It’s that time of year again. When lights are strung and trees are trimmed and everyone’s busy shopping for that perfect gift.
And I, of course, am writing about what workplace lessons can be gleaned from your favorite holiday movies
In the past, I’ve touched on such classics as A Miracle on 34th Street and It’s a Wonderful Life. This year, I’ve decided to venture into the world of technical and focus on a more modern Christmas Tale – Elf.
At first, you might not find any workplace lessons in the story of Buddy (Will Ferrell) an orphan raised by Santa’s elves, who as an adult goes to Manhattan in search of his real father. But for someone like me, who can find meaning in one of those Scooby Doo episodes featuring the Harlem Globetrotters, it’s easy if you try.
It’s Not All About the Work
Buddy, being human, is not very good at doing the main job of a Santa’s elf, namely, making toys. This irritates some of the Type-A elves who are all about production. They need to get their pointed shoes out fo their butts. Buddy is fun to have around. I once had a department manager working for me who wasn’t organized and rarely got anything done on time. He was, however, one of the most interesting people I ever worked with. He was smart, and could talk at length on almost any subject. He was also funny and had a great laugh. He had a great attitude. The only day I recall him missing work was the day he got a fish-hook stuck in his forehead (which is a story for another time). I was happy to pick up his slack just to have him around. He was my Buddy.
Some People are Patronizing Jerks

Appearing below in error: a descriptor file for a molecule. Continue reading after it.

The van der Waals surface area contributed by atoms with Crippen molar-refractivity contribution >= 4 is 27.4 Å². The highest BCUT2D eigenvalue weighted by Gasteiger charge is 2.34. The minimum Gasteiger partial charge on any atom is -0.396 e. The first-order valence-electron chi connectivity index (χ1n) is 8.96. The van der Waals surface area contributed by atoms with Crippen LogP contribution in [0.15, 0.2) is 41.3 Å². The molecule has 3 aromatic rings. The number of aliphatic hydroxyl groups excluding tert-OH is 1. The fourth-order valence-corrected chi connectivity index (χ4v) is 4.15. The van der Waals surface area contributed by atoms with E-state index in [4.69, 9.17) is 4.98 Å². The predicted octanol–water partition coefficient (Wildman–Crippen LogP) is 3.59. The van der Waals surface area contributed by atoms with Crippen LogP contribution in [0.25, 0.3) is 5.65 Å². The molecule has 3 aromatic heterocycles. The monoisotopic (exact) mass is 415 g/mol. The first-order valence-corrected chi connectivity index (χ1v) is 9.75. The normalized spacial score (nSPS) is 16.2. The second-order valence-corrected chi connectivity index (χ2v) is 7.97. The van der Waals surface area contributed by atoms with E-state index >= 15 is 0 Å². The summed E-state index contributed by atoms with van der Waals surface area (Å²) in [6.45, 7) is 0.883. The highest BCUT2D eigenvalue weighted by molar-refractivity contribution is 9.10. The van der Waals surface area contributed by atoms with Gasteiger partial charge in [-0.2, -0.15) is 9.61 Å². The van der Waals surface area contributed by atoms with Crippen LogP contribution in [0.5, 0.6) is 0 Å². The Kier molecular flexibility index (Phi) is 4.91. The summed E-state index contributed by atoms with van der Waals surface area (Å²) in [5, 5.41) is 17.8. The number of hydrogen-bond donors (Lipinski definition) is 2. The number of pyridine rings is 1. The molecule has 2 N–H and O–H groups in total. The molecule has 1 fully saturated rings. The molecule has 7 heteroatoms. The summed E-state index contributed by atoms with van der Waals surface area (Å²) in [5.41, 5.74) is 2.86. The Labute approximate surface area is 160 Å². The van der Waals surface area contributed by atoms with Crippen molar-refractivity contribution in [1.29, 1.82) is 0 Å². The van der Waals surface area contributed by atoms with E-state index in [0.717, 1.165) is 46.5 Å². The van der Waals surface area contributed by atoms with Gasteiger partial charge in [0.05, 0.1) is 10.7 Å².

When Buddy laments that he is no good at making toys, his elf supervisor tells him it’s okay, that he’s good at a lot of other things. This makes Buddy feel better until he overhears the supervisor and another elf talking about how bad buddy was at his job.
Jerk. He probably thought he was being kind. Truth is, he looks down on Buddy because he is no good at making toys. He forgets that Buddy has been learning how to repair Santa’s jet propelled sleigh from his adoptive elf-father. What’s more important, being able to make a few Etch-a-Sketches, or being able to maintain the machine that will get them under the tree on Christmas Eve?
Don’t Do a Job You Hate
Buddy’s biological father (James Caan), is a children’s book publisher. While this job might fall well into the narrative, it is probably the last job this man should be doing. I’ve known a few people who work in children’s publishing, and every single one of them loves kids and cares deeply about the literature they put in those kids’ hands. Not only does this man not seem to like children, he doesn’t even care about doing a good job, printing a book with pages missing and even signing off on it. His other son tells Buddy he is only interested in making money. If that’s the case, he’s in the wrong business as well. Better off being an investment banker or a corporate lawyer.
Don’t Set Arbitrary Deadlines
Part of the plot revolves around Buddy’s father having to come up with a new children’s book idea on Christmas Eve. Forget the fact that this is not how most books get published. Christmas Eve? No one besides retailers do anything productive on Christmas Eve, if they work at all. Yet, here he is having a meeting with the Board (also not how it works) on an evening most people should be spending time with their families.
Except as a plot device, there is no reason to set a deadline for Christmas Eve. The book, if accepted, won’t get out any sooner than if the deadline was January 2, and even if it did, it wouldn’t be published for several months, when the high point is of course, the next Christmas, so they have plenty of time. The only reason this seems to be a deadline at all is because his boss made it one, which, unfortunately, happens all the time in the real world.
So if you are feeling down during the next few weeks, just think about Buddy the Elf and answer your phone with “What’s your favorite color?”